About the Author

Dr. Elaine Eshbaugh is a professor of Gerontology and Family Studies and has coordinated UNI’s Gerontology program since 2007. She has a master’s and PhD in Human Development and Family Studies from Iowa State University, and has been published in research journals such as the Journal of Poverty, Journal of Community Health Nursing, Gerontology & Geriatrics Education, and the Journal of Community Psychology. Dr. Eshbaugh has more than 30 research publications in empirical journals. She teaches courses such as Research Methods, Family Relationships, Psychology of Aging, and Families, Alzheimer’s & Related Dementias. She has collaborated with various continuing care communities, adult day services, and hospices.

In her free time, she enjoys doing semi-adventurous things with her husband (Bill), running, documentaries, hanging out with dogs of all sizes, and students who bring cookies to her office.

11 thoughts on “About the Author

  1. Good morning,

    My wife is living with Alzheimer’s, and I am her caregiver. We will both be 70 in the fall. She was diagnosed in 2017. She continues to live at home and is functioning reasonably well at this point. Her geriatrician added Memantine to her medication in February. It has made a difference in that it slowed the progression of her symptoms. Prior to that, she was declining rapidly. I discovered your blog one day as I was searching for information on the Internet. I have found your blog to be informative, helpful, and comforting. I most definitely would be interested in any Zoom sessions you might schedule. Like most people, my interests are driven by our own individual circumstances, so I would be particularly interested in how caregiving changes through the stages of the disease and how to adapt and secure help as those changes occur. That said, I would watch any session you make available. Thank you for everything you do in behalf of people who have dementia.


  2. thanks for your article on ‘helpful tips from others which are not so helpful’! I have received many such tips and they can be annoying. My Mum has had Alzheimer’s for 4 years and is now in a nursing home. She has the emotional kind where she cries at the drop of a hat, which is very sad and hard to deal with. Cannabis is legal in Canada so we asked the doctor to prescribe Cannabis oil to see if it would make a difference. This does not contain THC so she does not get high. They give her a small dose each morning at 8:00 a.m and the difference has been quite astonishing. She is calm, often smiling and the other day actually started singing (not well mind you, but still). i think this should be explored for dementia patients as we are pleased with the results for Mum. It’s early days (10days now) so we shall see.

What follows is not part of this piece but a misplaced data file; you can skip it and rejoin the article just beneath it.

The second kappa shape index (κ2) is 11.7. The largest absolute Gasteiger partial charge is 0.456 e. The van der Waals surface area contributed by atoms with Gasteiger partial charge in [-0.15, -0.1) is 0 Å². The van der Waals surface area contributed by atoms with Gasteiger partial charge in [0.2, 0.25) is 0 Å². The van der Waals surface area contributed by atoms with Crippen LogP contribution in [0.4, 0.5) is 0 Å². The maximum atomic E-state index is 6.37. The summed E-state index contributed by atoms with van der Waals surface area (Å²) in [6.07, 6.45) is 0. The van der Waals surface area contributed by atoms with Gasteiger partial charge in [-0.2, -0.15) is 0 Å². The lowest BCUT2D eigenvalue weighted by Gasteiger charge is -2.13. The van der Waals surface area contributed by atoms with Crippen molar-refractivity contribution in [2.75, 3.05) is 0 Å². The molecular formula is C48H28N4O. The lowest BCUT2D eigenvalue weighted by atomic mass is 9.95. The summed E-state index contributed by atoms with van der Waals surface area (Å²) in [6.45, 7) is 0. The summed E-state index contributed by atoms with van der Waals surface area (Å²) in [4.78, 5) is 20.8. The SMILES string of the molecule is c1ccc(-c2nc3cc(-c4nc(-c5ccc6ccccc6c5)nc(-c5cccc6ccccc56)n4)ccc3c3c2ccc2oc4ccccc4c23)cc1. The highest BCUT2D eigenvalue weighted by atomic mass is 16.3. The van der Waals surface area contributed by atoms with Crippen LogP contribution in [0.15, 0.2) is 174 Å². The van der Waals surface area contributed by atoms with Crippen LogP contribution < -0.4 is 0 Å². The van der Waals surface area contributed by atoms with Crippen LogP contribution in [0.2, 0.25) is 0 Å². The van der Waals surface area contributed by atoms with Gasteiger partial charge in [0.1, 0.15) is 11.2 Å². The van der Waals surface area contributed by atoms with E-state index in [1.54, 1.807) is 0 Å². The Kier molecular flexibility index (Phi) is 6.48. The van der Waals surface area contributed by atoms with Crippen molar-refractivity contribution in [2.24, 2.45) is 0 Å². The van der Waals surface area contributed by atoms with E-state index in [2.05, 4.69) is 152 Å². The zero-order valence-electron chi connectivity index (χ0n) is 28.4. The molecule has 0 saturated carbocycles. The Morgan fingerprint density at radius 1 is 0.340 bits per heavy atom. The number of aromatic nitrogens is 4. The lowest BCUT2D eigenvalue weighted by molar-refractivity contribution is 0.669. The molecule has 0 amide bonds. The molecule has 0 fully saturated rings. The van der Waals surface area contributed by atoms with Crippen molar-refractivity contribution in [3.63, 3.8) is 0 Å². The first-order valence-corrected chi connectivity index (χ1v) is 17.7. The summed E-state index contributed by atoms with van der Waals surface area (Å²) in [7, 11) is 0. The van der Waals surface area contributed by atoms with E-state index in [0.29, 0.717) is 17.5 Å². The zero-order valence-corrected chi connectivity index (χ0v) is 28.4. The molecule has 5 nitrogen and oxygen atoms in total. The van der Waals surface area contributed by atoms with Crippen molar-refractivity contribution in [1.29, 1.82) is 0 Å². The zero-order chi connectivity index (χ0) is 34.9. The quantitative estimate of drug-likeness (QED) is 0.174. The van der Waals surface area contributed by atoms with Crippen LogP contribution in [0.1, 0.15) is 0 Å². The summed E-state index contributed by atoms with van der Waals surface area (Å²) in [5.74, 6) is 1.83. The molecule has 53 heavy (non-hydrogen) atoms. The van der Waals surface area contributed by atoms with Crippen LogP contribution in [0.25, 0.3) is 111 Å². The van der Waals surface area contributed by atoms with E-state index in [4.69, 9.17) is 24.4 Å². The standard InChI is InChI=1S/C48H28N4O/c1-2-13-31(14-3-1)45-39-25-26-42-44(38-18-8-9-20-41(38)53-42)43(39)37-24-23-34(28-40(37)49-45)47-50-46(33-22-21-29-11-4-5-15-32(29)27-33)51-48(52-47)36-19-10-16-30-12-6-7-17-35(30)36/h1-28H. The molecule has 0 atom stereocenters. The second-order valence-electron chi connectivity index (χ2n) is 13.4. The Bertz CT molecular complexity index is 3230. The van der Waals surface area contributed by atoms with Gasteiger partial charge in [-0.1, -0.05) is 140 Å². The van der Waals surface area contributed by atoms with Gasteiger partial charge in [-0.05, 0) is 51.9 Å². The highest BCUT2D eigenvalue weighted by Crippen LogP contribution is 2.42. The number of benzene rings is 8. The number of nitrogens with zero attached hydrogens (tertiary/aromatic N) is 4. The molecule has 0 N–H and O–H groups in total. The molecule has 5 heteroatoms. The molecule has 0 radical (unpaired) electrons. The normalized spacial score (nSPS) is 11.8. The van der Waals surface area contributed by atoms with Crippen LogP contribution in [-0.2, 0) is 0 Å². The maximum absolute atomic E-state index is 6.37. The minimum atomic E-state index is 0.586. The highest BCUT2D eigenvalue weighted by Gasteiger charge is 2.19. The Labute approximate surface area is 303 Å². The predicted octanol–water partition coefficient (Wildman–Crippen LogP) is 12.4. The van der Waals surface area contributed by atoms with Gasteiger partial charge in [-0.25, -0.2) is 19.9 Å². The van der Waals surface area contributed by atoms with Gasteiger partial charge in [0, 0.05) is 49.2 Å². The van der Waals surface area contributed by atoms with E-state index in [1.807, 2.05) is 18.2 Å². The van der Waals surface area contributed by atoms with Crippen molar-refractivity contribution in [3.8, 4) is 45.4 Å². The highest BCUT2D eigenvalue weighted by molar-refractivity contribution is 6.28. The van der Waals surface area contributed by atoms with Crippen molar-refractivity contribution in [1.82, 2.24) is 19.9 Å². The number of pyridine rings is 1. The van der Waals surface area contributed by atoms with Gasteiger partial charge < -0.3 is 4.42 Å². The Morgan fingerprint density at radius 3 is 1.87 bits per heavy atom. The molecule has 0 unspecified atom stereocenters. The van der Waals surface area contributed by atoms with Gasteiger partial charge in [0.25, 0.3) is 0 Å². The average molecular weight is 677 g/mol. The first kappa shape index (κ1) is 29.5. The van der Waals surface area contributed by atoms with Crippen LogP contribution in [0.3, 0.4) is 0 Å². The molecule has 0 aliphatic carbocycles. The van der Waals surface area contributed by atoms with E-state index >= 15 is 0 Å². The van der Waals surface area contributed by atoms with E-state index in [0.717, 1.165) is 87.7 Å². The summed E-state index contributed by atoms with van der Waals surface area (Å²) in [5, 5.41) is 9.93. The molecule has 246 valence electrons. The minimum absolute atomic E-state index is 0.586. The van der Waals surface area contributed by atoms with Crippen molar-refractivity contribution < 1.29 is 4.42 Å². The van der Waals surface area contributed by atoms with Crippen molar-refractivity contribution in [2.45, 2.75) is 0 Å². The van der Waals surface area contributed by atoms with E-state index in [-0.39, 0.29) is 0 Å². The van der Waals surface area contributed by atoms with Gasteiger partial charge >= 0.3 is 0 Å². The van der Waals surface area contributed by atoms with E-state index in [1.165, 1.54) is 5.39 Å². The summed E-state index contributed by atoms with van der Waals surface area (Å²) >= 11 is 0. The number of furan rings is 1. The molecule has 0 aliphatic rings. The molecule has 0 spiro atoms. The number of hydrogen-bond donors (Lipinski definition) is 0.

1. Yes. We have no real quality research on how CBD might be able to improve quality of life for people living with dementia. I used to be hesitant to state an opinion publicly on this, but at this point I’ve come around and will certainly say CBD is promising—but we need real research studies so we can recommend the optimal ways to use it for symptoms! Glad it’s helped your mum!


  3. Thanks a lot for the article. I found it very informative. My husband had been diagnosed with frontal lobe dementia and is now in a nursing home. He had dramatic change in behaviour,difficulty swallowing and gets emotional easily. I feel so guilty of putting him in the home .


  4. HI, Elizabeth. Thanks so much for the follow. I have just finished reading your Welcome. Thanks for that, too. What a brilliant experience for a child to grow up with those experiences. Having experienced time with my aunt and mother who had Alzheimer’s and dementia, I can understand your childhood perfectly. I’m glad you found such joy in it as that clearly helped you decide your future. I look forward to futrher visits to Dementialand.


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